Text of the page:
Arrow-right Camera
Go to e-Edition Sign up for newsletters Customer service
Subscribe now

COVID-19

News >  Spokane

On the Front Lines: Veterinarians are working to keep pets – and their people – healthy during pandemic

UPDATED: Fri., April 17, 2020

Cindy Purvis is photographed with Toothless at VCA Manito Animal Hospital in Spokane on Thursday, April 9, 2020. Veterinarians are committed to continue caring for pets during the COVID-19 pandemic. (Kathy Plonka / The Spokesman-Review)
Cindy Purvis is photographed with Toothless at VCA Manito Animal Hospital in Spokane on Thursday, April 9, 2020. Veterinarians are committed to continue caring for pets during the COVID-19 pandemic. (Kathy Plonka / The Spokesman-Review)

While many people are spending more time at home with their pets, veterinarian Cindy Purvis is spending more time at work keeping them healthy.

Purvis is the medical director at VCA Manito Animal Hospital.

“This is probably the hardest that I’ve worked in my 25 years for all the wrong reasons,” Purvis said of managing the hospital during the coronavirus pandemic.

Purvis grew up in the Tri-Cities surrounded by animals. She rode horses, participated in 4-H and showed sheep as part of the Future Farmers of America.

“It’s all I ever really wanted to be ever since I was a little kid,” Purvis said of being a veterinarian.

Purvis went to veterinary school at Auburn University, then moved to the Spokane area for a short time in the 1990s. In 2012, she moved back and started working at Manito Animal Hospital.

“It’s a lot of fun. It’s a combination of dealing with the pets and, of course, clients come along with them,” Purvis said. “Too many people say they want to be a vet because ‘I love animals,’ but you have to love people, too, to do this job.”

Before the COVID-19 pandemic, a typical day for Purvis was juggling pets, their owners and her administrative duties.

“With all of this COVID-19, it has really added a tremendous amount,” Purvis said. “I don’t think I’ve ever been at this level of stress and anxiety, in general, and it’s not just about the virus. It’s about the mental wellness of my team and the financial health of the clinic.”

When the virus began spreading, Purvis and the hospital’s parent company, VCA, began working on new procedures to keep employees safe.

“I’m very fortunate to work for VCA,” Purvis said. “They have been extremely proactive and very, very on the ball.”

The clinic is now closed to people, except for emergencies. Pet owners bring their animals to the parking lot or foyer of the building and then communicate with clinic staff via phone, or walkie-talkie if the client doesn’t have a cell phone.

“We are still seeing all kinds of patients. It’s not just the sick and the emergencies,” Purvis said. “If we have room in our schedules, we’re seeing wellness appointments and those types of things.”

Purvis said it’s important for pet owners to keep their pets healthy during this time. Things like vaccine updates can be crucial, because if a family member gets sick with the virus and needs to board a pet, the animal is required to have up-to-date vaccines.

One of the few exceptions to the drop -off and pick up system is if a pet needs to be put down.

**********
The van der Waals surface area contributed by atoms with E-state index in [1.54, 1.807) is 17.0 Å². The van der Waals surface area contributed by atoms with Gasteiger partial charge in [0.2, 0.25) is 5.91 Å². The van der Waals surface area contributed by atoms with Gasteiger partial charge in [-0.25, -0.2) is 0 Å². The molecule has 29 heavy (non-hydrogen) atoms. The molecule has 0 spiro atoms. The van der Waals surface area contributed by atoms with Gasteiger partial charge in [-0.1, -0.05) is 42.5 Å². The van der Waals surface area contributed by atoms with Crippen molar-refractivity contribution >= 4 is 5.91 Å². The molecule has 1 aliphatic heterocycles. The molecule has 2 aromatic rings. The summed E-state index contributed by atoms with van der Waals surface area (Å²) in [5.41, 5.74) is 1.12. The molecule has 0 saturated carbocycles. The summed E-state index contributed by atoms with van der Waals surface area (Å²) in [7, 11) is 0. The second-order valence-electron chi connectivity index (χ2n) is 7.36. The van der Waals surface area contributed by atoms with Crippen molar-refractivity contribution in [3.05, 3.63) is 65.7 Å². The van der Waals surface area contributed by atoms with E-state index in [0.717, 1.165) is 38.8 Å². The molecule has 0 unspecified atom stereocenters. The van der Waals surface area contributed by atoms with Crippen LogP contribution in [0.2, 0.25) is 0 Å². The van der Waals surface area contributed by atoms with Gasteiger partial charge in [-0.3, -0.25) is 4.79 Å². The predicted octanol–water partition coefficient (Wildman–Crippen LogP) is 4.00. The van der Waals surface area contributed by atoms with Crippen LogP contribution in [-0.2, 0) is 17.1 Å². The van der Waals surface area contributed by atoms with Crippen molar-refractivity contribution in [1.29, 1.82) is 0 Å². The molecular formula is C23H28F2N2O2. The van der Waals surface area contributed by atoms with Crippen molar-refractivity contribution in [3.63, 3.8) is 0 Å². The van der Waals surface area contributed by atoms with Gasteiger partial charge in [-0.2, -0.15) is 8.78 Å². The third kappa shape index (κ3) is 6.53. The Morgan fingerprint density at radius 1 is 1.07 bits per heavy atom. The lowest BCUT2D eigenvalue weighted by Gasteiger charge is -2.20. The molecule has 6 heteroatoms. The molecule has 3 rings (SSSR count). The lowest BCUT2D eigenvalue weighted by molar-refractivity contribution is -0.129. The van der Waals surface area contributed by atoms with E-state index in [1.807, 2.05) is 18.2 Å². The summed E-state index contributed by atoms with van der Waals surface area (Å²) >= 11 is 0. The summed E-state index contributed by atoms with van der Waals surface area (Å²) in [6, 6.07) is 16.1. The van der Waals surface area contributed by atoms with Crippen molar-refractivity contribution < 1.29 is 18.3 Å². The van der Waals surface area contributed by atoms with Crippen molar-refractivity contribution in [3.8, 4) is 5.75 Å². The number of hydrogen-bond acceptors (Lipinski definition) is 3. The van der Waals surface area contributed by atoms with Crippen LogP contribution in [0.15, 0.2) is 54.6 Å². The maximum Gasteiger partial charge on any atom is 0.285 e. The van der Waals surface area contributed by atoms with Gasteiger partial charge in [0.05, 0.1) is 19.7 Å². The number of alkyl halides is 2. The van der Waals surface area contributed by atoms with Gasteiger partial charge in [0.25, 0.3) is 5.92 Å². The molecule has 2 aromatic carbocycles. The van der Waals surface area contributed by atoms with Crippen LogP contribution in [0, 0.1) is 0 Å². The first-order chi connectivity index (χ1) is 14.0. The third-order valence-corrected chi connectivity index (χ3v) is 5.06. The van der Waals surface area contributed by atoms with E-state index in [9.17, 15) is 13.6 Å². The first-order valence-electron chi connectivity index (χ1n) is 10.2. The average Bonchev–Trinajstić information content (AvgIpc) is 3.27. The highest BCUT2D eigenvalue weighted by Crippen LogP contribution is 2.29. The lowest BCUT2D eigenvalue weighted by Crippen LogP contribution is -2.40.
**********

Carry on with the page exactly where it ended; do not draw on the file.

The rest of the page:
“That is one of those cases where we do make the exception because nobody wants to just drop their pet off, their family member essentially, to be euthanized,” Purvis said.

Pet owners are required to wear a mask and can have a maximum of two people in the room during the procedure. Clinic staff wear full personal protective equipment.

“I feel like that’s one of those special procedures where we feel like we need to take that chance,” Purvis said.

While keeping the clinic open has been stressful, Purvis said it’s important people know they can call their vet.

“They just need to know that we’re here for them,” Purvis said. “I would want the public to know that they also need to be patient with us. It’s not the same as it used to be.”

Clients can’t walk in and get an appointment, Purvis said, and the clinic’s schedule fills up quickly.

As an administrator, Purvis has been working from home a bit more than her other staff.

“I do know that my dogs are thrilled,” Purvis said. “They have a great time.”

Some pets are excited to have their owners home, Purvis said.

“But others probably wish you would go back to work so they could bask in the sun alone all day.”

Editor’s note: This article was changed on April 17, 2020 to correct the spelling of Cindy Purvis’s last name. Also, Purvis attended veterinary school at Auburn University. The wrong university was listed in the original version of this report.
The Spokesman-Review Newspaper

Local journalism is essential.

Give directly to The Spokesman-Review's Northwest Passages community forums series -- which helps to offset the costs of several reporter and editor positions at the newspaper -- by using the easy options below. Gifts processed in this system are not tax deductible, but are predominately used to help meet the local financial requirements needed to receive national matching-grant funds.

Active Person

Subscribe to the Coronavirus newsletter

Get the day’s latest Coronavirus news delivered to your inbox by subscribing to our newsletter.